September 11, 2013
The best way to shares our lives. or visions, our dreams, our fears . . . is by telling stories. And one of the best ways to do the same things about our organizations (profit or non-profit) is to tell stories. Opening ourselves to a story telling mindset is very adaptive.
Recently I was mentoring somebody who was very conflicted about whether to proceed on a certain path. He wasn’t clear that he wanted to reach that destination, and was equally unclear whether the words associated with the celebration of that path were words he could say with integrity.
I was in no position to offer advice. I couldn’t know which direction was preferable, and, besides, i was his “mentor” but not his guide. it would have been appropriate for me to even try to chart his course.
But I could offer the following process:
- Tell me a story about following that path and where it takes you.
- Then, tell me another story about standing back, and not following that path. Where does that leave you?
Note that neither of these were requests to analyze, measure, or weigh. He’d done that a lot already, and that process only added to the inner conflict. Instead, I was asking him to let stories flow — and, indeed, they did.
It quickly became clear that the words associated with the certification were a crucial concern. The destination might have been right, but the words were an obstacle.
Again, story telling was the way forward. I asked him to create a story of a certification process that had resonance, with words he could easily say and stand behind. Then, I suggested, he might explore how much freedom he would have to use his words and his process.
I never heard that story, and don’t know exactly what pathway opened up. But he was able to follow a solid path to that destination, and I do know that he found the clarity he sought.
Did it matter that I never heard the inward part of this story? Not at all! Some stories are meant to guide us, and not to inform the rest of the world.
The same kinds of stories can guide non-profit organization and even for-profit corporations as they plan program, product lines, service offerings, etc. I recall vividly one occasion where I was asked to help re-design some software — following guidelines that intuitively seemed quite wrong to me. I spent several days watching their staff using the current software as they talked on the phone with their customers or clients, and listening to both sides of each phone call. Finally I was able to blurt out a very simple version of what seemed like the iconic story behind each interaction. The staff was thrilled to hear it stated so simply, and found that the story we had exposed led directly to a greatly improved and simplified version of the software.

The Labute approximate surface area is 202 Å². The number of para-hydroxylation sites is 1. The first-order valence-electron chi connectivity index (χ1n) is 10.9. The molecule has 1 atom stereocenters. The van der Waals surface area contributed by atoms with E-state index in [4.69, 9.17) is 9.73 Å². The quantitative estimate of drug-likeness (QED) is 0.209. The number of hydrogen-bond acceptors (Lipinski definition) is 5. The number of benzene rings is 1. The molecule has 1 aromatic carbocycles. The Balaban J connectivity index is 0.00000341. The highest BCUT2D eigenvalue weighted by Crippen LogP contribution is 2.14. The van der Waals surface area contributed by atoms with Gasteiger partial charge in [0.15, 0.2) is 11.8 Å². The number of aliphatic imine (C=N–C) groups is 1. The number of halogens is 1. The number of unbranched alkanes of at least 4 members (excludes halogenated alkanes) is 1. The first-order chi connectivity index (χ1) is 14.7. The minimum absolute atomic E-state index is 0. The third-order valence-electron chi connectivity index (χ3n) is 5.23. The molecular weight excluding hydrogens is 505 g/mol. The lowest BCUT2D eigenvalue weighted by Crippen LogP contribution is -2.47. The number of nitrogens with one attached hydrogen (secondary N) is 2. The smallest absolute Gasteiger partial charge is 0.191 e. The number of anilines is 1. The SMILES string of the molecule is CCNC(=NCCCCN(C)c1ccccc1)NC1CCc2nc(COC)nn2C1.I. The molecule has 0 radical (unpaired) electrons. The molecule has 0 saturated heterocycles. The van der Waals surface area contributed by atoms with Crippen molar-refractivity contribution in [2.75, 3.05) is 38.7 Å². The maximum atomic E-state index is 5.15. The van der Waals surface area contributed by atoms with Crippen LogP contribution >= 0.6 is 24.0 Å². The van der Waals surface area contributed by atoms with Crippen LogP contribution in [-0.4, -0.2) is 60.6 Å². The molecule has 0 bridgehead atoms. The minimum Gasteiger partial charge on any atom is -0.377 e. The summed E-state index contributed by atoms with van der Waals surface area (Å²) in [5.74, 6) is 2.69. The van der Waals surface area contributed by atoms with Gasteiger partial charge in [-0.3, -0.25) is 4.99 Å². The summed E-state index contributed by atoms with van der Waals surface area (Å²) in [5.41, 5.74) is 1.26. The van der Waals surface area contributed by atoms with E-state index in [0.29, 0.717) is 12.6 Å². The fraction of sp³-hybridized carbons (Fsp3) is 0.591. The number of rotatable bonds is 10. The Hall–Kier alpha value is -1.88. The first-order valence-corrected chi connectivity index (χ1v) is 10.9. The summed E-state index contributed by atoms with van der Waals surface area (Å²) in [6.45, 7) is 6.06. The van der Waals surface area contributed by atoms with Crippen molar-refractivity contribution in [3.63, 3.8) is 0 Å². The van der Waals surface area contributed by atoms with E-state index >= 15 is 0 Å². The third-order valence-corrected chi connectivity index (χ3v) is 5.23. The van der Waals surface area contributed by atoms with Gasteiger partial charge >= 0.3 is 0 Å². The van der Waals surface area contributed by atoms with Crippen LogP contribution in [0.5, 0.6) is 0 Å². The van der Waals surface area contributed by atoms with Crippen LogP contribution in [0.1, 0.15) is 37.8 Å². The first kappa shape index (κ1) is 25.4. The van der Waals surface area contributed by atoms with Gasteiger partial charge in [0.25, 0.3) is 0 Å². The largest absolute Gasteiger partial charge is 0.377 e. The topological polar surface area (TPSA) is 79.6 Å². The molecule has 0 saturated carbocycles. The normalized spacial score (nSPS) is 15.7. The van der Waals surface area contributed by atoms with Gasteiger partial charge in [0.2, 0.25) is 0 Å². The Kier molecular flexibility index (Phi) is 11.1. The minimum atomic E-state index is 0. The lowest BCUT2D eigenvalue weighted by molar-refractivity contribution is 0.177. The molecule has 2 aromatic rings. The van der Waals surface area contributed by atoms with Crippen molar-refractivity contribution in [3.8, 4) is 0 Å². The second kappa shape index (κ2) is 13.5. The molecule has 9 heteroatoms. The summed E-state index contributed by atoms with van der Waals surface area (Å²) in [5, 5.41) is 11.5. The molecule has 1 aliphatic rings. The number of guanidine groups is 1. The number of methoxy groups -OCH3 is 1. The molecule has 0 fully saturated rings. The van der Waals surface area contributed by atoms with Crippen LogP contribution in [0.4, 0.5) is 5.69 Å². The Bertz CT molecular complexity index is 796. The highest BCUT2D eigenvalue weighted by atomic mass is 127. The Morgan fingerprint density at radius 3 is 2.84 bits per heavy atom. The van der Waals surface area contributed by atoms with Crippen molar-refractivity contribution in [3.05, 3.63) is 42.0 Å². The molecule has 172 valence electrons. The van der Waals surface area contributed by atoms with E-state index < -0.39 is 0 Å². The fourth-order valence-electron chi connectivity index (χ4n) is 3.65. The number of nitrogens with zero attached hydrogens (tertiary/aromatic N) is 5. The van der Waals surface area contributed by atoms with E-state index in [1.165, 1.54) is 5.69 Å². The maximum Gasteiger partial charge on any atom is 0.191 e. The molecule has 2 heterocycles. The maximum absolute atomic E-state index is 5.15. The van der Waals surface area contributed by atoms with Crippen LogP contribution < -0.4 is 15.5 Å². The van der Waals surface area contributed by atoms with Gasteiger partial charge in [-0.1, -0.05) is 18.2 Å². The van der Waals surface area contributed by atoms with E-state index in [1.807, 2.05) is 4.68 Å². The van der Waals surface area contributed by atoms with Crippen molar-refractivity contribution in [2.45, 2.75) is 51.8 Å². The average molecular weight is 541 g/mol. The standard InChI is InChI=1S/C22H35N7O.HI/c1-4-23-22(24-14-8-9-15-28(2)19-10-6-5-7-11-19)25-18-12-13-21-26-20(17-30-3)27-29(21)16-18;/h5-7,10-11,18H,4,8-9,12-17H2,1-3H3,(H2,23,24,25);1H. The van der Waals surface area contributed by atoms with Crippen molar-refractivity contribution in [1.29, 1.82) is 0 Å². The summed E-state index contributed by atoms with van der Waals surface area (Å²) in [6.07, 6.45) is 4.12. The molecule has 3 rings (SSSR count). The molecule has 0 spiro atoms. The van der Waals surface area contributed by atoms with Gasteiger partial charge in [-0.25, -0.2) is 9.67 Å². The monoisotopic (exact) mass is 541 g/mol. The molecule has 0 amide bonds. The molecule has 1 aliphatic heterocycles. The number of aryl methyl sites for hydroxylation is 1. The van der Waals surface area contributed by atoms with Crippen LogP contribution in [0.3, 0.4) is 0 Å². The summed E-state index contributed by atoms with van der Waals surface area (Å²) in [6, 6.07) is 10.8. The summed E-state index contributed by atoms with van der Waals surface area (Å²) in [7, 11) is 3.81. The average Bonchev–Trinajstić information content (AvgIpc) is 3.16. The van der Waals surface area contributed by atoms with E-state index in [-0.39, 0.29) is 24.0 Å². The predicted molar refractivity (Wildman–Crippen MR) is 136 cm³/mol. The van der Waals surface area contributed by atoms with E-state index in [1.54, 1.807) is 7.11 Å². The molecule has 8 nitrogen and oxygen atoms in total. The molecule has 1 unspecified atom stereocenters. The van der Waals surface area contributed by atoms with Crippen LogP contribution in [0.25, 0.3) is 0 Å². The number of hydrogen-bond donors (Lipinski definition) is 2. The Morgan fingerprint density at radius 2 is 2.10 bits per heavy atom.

As I look forward to each dialog with a client or prospect, with a non-profit board member or concerned stakeholder, with a troubled director or an engaged staff member, the five words that are almost always at the tip of my tongue are, “Tell me a story, about . . .”
September 7, 2012
Deb Nelson and I have been teaching a Skillbuilder (workshop) for the Maine Association of Nonprofits entitled “Finding and telling our stories: Bringing our mission and method to life”. It’s about helping people identify stories about their organization that are compelling, illustrative, and can be told in just a few words.
As part of this workshop, we ask participants, “What makes a great story?”. These are some of the answers that we hope to hear (and we usually do):
- The story has a compelling narrative
- It’s not obvious (e.g. you must keep listening)
- It’s accurate, true, really happened
- It can be told with authenticity and authority
- The imagery is vivid.
- It’s culturally relevant for the audience
- It fulfills the right goals for its audience
- It has a real beginning, middle, and end
- It’s suitably short
These are the kinds of stories that we want to tell in describing the work of our organizations — whether in fundraising for a non-profit, marketing a commercial service, or offering an innovative product. Compelling true short stories draw people in, create interest, and communicate most effectively.